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Hedgerow technology provides options and opportunities for farmers working on sloping land. These hedgerows are a soil conservation measure but they also help to generate additional biomass and fodder and/or income for marginal farmers; in addition, they offer the added benefit of helping to balance the ecosystem and to address climate change by encouraging biodiversity. This improved version of a local technology makes maximum use of indigenous knowledge and adds to it by making available the latest scientific knowledge.
Farmers have traditionally selected plants for hedgerow cultivation based on practical considerations such as the availability of seeds and seedlings, how well seeds germinate, how well the plants grow and how well they can be coppiced, their branching habit, the amount of biomass they can produce, and how much cash the crop can generate. They made these choices without the benefit of any external input or scientific knowledge, relying solely on what they have been able to observe locally over the years. The participatory technology development process aims to help farmers by providing them with scientific input to augment their traditional knowledge on the selection, plan, and design of hedgerows. Over a very short time, the farmers learn to make good use of the new information and start enjoying the benefits that the improved agriculture yields in terms of social, economic, and environmental benefits.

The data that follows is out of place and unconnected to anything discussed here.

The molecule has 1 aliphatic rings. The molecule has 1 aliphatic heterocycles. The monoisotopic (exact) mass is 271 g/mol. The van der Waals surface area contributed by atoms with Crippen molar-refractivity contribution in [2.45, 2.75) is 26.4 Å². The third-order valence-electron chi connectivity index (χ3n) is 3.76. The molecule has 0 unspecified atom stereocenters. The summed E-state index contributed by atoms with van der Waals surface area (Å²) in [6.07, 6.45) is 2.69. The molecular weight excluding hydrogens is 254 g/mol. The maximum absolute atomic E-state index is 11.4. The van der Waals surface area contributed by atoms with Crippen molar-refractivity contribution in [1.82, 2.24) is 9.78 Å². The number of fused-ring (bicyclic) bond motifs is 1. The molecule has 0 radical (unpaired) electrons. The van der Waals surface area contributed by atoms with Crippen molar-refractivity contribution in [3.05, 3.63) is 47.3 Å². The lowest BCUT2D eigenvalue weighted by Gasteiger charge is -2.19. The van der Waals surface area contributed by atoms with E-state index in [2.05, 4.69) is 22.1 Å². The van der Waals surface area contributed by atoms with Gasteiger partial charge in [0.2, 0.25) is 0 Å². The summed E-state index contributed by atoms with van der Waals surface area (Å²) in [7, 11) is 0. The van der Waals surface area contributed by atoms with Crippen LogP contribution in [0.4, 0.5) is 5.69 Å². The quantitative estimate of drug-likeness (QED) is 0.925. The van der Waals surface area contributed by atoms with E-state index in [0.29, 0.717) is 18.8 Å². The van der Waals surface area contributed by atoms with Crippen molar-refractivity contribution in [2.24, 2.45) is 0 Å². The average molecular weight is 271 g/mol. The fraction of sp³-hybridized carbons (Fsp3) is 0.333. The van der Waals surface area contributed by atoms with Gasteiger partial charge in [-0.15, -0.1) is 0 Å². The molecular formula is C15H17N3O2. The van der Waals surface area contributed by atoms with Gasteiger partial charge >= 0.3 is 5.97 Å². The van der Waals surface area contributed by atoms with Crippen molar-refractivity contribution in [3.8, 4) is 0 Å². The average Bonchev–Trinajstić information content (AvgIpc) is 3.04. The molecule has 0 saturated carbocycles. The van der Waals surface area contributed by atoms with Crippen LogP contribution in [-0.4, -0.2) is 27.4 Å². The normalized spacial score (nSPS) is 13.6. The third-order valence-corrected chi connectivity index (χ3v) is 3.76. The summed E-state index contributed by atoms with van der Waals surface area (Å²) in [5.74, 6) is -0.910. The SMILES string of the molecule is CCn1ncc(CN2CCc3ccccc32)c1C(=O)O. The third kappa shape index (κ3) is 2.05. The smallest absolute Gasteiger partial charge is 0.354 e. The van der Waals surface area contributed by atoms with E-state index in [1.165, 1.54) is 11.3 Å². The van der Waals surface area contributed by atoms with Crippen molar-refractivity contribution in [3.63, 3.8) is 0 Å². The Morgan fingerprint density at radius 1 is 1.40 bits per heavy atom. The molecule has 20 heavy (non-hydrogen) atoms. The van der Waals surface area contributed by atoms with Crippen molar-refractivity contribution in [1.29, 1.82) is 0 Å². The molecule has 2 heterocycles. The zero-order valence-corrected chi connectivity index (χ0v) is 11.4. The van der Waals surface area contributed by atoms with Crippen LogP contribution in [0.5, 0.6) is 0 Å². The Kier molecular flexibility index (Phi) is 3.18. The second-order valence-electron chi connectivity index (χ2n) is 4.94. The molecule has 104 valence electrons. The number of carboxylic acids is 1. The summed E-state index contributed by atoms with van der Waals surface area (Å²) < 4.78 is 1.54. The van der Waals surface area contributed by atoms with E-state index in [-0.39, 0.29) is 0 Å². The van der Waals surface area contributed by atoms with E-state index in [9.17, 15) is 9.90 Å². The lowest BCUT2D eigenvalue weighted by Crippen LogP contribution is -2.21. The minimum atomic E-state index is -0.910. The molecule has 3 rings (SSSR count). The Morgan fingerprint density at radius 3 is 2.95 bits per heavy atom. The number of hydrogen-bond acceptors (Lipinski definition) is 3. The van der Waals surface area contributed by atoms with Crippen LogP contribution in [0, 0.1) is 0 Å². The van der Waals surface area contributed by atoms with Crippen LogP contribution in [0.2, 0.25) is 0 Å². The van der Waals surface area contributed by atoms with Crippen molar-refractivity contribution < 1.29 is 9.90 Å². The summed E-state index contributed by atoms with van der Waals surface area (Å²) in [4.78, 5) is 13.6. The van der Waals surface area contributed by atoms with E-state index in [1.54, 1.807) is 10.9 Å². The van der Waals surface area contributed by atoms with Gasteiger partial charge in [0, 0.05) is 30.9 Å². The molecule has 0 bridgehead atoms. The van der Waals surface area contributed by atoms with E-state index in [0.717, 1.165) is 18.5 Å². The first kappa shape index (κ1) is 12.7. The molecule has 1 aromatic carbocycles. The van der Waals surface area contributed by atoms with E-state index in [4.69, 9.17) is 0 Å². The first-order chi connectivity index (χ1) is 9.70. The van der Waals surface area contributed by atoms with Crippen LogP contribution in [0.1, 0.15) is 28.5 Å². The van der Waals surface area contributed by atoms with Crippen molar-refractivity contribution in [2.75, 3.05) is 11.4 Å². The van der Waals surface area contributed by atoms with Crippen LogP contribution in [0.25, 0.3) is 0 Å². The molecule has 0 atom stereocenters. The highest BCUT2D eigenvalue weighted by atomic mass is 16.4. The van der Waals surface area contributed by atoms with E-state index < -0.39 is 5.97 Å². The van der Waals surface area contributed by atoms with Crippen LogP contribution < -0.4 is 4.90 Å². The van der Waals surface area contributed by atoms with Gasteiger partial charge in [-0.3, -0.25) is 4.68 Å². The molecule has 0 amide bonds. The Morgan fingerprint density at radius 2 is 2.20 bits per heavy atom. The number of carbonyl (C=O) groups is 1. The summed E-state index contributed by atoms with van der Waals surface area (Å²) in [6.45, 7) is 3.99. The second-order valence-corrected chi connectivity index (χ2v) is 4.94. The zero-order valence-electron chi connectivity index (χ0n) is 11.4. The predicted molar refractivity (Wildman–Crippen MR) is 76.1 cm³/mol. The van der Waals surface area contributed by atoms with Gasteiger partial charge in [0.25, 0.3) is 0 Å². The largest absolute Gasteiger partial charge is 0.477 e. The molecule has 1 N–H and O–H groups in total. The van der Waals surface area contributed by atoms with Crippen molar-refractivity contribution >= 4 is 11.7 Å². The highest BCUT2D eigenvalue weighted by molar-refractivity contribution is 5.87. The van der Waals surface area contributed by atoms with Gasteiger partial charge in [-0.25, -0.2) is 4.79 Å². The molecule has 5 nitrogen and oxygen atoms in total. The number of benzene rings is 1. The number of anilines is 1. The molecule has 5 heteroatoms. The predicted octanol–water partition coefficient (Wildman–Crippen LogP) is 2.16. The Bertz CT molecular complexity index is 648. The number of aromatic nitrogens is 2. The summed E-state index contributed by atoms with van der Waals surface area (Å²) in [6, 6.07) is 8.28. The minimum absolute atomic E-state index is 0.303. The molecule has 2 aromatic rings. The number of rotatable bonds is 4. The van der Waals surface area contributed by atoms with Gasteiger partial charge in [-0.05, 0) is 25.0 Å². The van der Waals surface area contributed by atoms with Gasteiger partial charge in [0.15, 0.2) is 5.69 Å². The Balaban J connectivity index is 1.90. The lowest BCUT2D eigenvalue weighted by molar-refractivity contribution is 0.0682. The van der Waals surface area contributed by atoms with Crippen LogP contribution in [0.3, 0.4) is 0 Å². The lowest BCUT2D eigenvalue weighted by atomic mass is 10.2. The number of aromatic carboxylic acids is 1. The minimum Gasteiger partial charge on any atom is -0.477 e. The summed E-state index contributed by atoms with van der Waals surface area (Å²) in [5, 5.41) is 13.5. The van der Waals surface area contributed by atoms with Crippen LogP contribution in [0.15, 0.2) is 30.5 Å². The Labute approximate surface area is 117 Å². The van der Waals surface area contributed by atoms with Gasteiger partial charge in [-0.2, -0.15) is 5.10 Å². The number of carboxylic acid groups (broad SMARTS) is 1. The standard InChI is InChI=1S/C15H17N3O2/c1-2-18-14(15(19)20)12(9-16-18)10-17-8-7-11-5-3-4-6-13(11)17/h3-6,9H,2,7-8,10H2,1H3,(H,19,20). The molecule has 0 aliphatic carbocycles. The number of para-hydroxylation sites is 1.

Gorkha, Tanhun, Chitwan, Makwanpur, Nawalparasi, Dhading Districts, Nepal
WOCAT database reference: QT NEP 27
Location: Gorkha, Tanhun, Chitwan, Makwanpur, Nawalparasi, Dhading Districts, Nepal
Technology area: 1–10 km2
Conservation measure(s): Vegetative and land management
Land Use: Mixed cropping and agroforestry
Stage of intervention: Preventing land degradation
Related approach: Participatory hedgerow management (QA NEP 27)
Other related technology: Gully
plugging using check dams (QT NEP 14)
Compiled by: Gyanbandhu Sharma (LI-BIRD)
Date: : October 2009, updated March 2013
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